The Liverpool lawyer who fought the Ku Klux Klan

Robert Elliot was born in Liverpool and went to America, where he entered politics in South Carolina in the aftermath of the civil war

A Black Liverpool lawyer blazed a trail by travelling to America and becoming a congressman – before battling the racist terror group the Ku Klux Klan.

Robert Elliot was born in Liverpool in December 1842 to parents believed to have come to the city from the West Indies.

He attended public school in London, studied law and graduated from Eton in 1859.

After a stint in the Royal Navy he moved to America, settling in South Carolina just two years after the end of the civil war.

Admitted to the bar in the state in 1868, he became a practising lawyer in Columbia aged just 25.

He soon became involved in politics, helping with the local Republican party later becoming associate editor of a regional newspaper, the South Carolina Leader.

Around the same time, he made history by setting up the first African American Law firm in the US. called Whipper, Elliott, and Allen.

By 1868 he had been elected to the South Carolina House of Representatives, shortly after making history again as the state’s first African America leader of the South Carolina National Guard, helping to form a state militia to fight against the Ku Klux Klan.

Robert was then elected to the national House of Representatives receiving 60% of the vote and representing South Carolina in Washington.

As one of the first ever African Americans in the House of Representatives his arrival caused quite a stir.

Speaking of the first time he entered the house chamber, Robert later said: “I shall never forget. . . I found myself the center of attraction. Everything was still.”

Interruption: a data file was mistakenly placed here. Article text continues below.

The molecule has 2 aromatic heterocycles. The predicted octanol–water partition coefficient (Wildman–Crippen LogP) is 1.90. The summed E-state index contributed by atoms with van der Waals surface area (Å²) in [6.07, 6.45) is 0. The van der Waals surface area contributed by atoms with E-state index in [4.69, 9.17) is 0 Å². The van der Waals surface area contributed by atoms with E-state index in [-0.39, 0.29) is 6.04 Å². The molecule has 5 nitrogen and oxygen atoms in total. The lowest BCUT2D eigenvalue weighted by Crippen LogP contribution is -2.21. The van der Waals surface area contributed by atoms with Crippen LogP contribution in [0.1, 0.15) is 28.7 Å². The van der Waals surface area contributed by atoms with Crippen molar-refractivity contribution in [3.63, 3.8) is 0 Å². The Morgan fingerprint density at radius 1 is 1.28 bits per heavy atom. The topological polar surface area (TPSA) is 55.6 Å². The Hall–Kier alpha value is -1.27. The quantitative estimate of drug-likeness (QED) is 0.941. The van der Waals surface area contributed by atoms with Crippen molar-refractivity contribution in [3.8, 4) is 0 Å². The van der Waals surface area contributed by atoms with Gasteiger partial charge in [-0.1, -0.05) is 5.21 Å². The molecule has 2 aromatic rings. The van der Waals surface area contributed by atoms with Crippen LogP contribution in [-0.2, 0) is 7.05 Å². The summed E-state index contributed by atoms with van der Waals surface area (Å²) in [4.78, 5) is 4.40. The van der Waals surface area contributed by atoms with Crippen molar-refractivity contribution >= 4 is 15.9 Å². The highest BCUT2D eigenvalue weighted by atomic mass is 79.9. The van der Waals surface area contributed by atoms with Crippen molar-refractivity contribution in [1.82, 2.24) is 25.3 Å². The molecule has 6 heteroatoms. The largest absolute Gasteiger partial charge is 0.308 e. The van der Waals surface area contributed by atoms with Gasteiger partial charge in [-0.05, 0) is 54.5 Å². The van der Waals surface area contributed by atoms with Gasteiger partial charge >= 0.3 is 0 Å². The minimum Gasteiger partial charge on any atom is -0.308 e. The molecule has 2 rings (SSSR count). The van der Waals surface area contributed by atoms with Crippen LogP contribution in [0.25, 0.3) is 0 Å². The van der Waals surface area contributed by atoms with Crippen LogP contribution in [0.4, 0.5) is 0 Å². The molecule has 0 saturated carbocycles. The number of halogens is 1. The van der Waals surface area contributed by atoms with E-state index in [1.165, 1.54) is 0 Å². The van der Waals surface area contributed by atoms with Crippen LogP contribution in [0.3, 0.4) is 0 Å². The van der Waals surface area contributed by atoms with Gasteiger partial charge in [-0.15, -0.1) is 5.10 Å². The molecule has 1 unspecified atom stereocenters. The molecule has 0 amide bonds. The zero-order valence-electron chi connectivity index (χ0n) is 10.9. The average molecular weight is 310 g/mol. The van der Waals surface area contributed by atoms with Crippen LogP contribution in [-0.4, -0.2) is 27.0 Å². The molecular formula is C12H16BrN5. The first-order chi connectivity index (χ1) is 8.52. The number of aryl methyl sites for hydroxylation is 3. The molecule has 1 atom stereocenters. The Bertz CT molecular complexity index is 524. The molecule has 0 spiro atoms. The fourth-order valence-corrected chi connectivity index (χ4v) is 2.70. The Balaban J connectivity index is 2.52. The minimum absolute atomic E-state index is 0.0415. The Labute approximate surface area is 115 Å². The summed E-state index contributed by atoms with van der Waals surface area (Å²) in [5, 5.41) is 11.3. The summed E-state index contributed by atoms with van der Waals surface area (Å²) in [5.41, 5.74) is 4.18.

In Washington, Robert served on the Committed on Education and Labor and campaigned for civil rights. He also fought for the implementation of legal measures to curtail the actions of the Ku Klux Klan.

Speaking after a shocking incident where the Ku Klux Klan broke into several South Carolina jailhouses and lynched a group of African American suspects, he said to the House: “It is custom, sir, of Democratic [newspapers] to stigmatize” black people of the Southern states “as being in a semi–barbarous condition; but pray tell me, who is the barbarian here, the murderer or the victim? I fling back in the teeth of those who make it this most false and foul aspersion.”

His outspoken speeches for civil liberties and the rights of African Americans made him a hero among black communities in America, with his numerous speeches to the house reported far and wide.

In 1876 he became state attorney general for South Carolina, although was forced out of office in 1877 after the Democrats took control of the state.

Returning to legal practice, he set up a new partnership but retained an interest and involvement in politics, helping John Sherman with his presidency campaign in 1880 and attending the Republic National Convention as a delegate that same year.

He continued to campaign for civil rights in the South, although his legal practice struggled and he ended up working as a customs inspector.

After contracting malaria while working in Florida, he then moved to New Orleans, where he lost his job in 1882.

Struggling to practice law in New Orleans and still plagued with ill health following his bout of malaria, this remarkable man from Liverpool who made his mark on American history sadly died there, in poverty, in 1884.